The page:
Congestion pricing may reduce vehicle size
Researchers from Washington State University and the Brookings Institution studied a sample of nearly 300 households in the Seattle area over a six-year period. They discovered that the more congested their commutes, the more likely they were to purchase larger, safer, and more comfortable vehicles. The researchers then determined, through modeling, that congestion pricing would reduce the market share of mid- to full-size SUVs by 8%.
Nationally, reducing the number of large vehicles on the road would result in a 10% decrease in the vehicle fatality rate, thereby saving lives and $25 billion in associated costs, in addition to a 3% improvement in fuel efficiency, resulting in savings of nearly $10 billion.
"We found that congestion pricing can reduce congestion on one side and reduce vehicle size on the other," said Jia Yan, WSU economics professor and corresponding author on the study published in the Journal of Econometrics. The positive effects of reducing vehicle size can then reduce energy consumption and fatality rates.
Congestion pricing may reduce vehicle size.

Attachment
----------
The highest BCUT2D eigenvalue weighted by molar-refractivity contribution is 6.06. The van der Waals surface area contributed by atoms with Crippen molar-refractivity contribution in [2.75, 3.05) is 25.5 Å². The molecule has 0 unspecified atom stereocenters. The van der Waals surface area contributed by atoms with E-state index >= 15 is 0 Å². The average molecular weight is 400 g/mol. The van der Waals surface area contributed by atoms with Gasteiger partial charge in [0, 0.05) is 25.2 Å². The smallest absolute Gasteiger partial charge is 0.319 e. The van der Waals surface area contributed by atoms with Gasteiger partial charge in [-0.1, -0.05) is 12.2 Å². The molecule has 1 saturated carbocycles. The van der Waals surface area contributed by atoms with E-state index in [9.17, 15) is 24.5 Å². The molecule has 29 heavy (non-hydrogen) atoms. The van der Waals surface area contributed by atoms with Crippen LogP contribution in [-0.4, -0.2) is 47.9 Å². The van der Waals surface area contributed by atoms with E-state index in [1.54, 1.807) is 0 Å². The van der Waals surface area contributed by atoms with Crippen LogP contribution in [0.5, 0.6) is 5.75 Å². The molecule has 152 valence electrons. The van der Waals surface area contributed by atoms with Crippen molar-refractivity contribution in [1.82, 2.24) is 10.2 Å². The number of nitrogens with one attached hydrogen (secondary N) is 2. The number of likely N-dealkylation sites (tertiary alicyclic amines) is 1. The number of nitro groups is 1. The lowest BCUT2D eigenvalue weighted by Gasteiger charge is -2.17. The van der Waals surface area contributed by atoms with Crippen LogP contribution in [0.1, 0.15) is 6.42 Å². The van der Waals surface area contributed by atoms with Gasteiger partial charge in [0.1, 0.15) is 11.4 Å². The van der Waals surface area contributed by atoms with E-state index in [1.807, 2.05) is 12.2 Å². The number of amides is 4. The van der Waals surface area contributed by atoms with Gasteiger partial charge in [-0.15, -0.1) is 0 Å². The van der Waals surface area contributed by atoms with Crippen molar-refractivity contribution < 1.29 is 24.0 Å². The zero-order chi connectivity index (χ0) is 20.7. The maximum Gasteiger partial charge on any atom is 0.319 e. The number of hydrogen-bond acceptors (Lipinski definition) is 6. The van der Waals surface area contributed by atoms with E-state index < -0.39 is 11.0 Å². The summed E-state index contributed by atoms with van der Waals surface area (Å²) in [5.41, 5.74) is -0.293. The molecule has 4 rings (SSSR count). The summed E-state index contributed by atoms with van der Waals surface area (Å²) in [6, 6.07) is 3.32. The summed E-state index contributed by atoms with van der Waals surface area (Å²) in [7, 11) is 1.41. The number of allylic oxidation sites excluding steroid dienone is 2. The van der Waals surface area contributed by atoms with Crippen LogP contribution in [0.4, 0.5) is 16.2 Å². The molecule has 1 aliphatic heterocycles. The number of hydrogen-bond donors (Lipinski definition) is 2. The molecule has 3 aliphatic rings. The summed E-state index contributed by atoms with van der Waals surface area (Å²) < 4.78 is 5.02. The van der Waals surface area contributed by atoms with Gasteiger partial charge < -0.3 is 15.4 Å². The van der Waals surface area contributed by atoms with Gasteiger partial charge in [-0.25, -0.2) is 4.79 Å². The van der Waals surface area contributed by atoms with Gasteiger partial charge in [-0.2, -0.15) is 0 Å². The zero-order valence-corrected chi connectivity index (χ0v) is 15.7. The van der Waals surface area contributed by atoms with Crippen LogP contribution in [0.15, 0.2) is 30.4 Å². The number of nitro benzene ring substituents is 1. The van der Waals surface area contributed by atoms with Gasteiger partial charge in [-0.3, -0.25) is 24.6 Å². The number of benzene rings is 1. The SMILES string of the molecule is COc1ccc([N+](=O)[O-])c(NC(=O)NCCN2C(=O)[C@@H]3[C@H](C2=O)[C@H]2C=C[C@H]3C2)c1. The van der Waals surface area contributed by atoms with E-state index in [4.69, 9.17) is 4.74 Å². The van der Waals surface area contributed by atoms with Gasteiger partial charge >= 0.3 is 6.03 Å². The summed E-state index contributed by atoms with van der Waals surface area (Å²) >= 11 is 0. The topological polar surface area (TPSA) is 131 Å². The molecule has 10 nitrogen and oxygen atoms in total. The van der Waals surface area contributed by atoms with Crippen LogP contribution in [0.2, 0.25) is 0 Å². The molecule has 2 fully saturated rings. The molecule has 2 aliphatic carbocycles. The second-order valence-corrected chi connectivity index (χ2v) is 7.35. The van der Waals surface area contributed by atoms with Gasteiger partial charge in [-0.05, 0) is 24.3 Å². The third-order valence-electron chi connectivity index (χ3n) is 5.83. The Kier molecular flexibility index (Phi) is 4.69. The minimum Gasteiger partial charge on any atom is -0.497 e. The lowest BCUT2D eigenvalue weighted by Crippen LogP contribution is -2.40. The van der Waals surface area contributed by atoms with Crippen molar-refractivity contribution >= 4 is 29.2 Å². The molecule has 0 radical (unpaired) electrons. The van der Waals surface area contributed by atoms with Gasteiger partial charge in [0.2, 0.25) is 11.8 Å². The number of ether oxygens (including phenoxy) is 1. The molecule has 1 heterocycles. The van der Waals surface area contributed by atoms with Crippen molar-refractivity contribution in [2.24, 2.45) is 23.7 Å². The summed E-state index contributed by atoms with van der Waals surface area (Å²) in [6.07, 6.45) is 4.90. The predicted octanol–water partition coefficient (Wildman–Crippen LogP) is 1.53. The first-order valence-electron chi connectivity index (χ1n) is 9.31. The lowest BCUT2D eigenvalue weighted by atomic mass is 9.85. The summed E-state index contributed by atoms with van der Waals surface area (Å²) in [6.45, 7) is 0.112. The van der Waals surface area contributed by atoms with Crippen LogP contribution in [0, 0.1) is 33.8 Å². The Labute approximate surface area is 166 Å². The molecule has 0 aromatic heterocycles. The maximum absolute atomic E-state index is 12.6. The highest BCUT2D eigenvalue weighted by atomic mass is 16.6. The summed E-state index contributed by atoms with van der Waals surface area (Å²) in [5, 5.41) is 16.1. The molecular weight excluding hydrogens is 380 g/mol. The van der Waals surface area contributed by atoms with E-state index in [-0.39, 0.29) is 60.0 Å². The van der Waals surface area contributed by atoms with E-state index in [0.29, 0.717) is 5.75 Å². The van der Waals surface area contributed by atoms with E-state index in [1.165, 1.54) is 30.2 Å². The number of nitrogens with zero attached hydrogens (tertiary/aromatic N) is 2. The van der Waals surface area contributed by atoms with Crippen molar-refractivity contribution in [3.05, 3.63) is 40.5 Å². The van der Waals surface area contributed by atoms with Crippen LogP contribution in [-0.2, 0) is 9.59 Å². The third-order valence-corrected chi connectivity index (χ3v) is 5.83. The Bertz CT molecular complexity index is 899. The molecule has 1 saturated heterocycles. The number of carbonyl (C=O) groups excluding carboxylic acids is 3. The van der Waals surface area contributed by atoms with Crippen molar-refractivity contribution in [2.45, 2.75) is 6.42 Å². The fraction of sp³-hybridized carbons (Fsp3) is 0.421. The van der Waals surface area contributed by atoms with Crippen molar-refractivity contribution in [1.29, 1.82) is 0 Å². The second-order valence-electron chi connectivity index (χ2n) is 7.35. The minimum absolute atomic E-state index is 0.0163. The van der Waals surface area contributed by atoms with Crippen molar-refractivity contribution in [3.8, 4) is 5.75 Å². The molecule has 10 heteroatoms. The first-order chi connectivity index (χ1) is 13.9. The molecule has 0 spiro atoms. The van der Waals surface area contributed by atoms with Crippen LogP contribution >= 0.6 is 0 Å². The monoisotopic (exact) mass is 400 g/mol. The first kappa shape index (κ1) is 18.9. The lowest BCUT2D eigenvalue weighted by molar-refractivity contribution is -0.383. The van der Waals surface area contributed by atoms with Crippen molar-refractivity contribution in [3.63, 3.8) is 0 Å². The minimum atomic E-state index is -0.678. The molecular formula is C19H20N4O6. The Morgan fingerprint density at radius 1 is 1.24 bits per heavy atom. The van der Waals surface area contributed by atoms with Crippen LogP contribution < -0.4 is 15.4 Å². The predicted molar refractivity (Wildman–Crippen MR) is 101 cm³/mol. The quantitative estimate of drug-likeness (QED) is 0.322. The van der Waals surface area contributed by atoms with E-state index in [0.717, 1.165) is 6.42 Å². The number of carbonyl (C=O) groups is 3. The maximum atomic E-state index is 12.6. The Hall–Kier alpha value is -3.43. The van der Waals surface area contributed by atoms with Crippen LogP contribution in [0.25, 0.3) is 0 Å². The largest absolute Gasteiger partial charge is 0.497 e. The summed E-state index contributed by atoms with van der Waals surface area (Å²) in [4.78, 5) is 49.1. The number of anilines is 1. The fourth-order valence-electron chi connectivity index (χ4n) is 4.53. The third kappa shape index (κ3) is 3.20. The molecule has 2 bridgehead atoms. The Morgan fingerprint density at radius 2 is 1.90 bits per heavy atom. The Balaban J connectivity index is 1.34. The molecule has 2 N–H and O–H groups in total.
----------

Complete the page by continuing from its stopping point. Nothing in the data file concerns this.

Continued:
In 1980, light trucks and SUVs comprised only about 20% of newly sold vehicles. In 2017, the percentage had increased to 62%. According to previous research, traffic congestion can lead to a "arms race" in which drivers purchase ever-larger vehicles for their perceived safety on congested highways, where accidents are more likely to occur.
"If the highways you are travelling on are very congested, and you are sitting in a small car surrounded by many large SUVs, that may motivate you to purchase a larger car to protect yourself. It's logical reasoning," said Yan. "If the congestion decreases, and drivers can easily travel on a free-flowing highway that self-protection motivation drops."
Yan added that drivers are also drawn to the comfort of larger vehicles when they spend more time on the highway. The authors discovered that when congestion decreases, the two motivations of safety and comfort also decrease, and commuters are less likely to purchase larger vehicles.
Studies indicate that larger vehicles increase the risk of fatalities for the occupants of smaller cars in multivehicle accidents. While many people believe that owning a large SUV or light truck will protect them personally, larger vehicles increase the risk of fatalities for the occupants of smaller cars.
"There's always a trade-off between your own benefits and the cost to others in society," said Yan. "When people purchase a large vehicle, they don't always take in these externalities — these negative impacts — into consideration. They only consider their own self-protection, or whether they are comfortable when they're driving, so this is why we need better policy."
Journal Reference: Clifford Winston, Jia Yan. Vehicle size choice and automobile externalities: A dynamic analysis. Journal of Econometrics, 2021; 222 (1): 196 DOI: 10.1016/j.jeconom.2020.07.032
End of content
Không có tin nào tiếp theo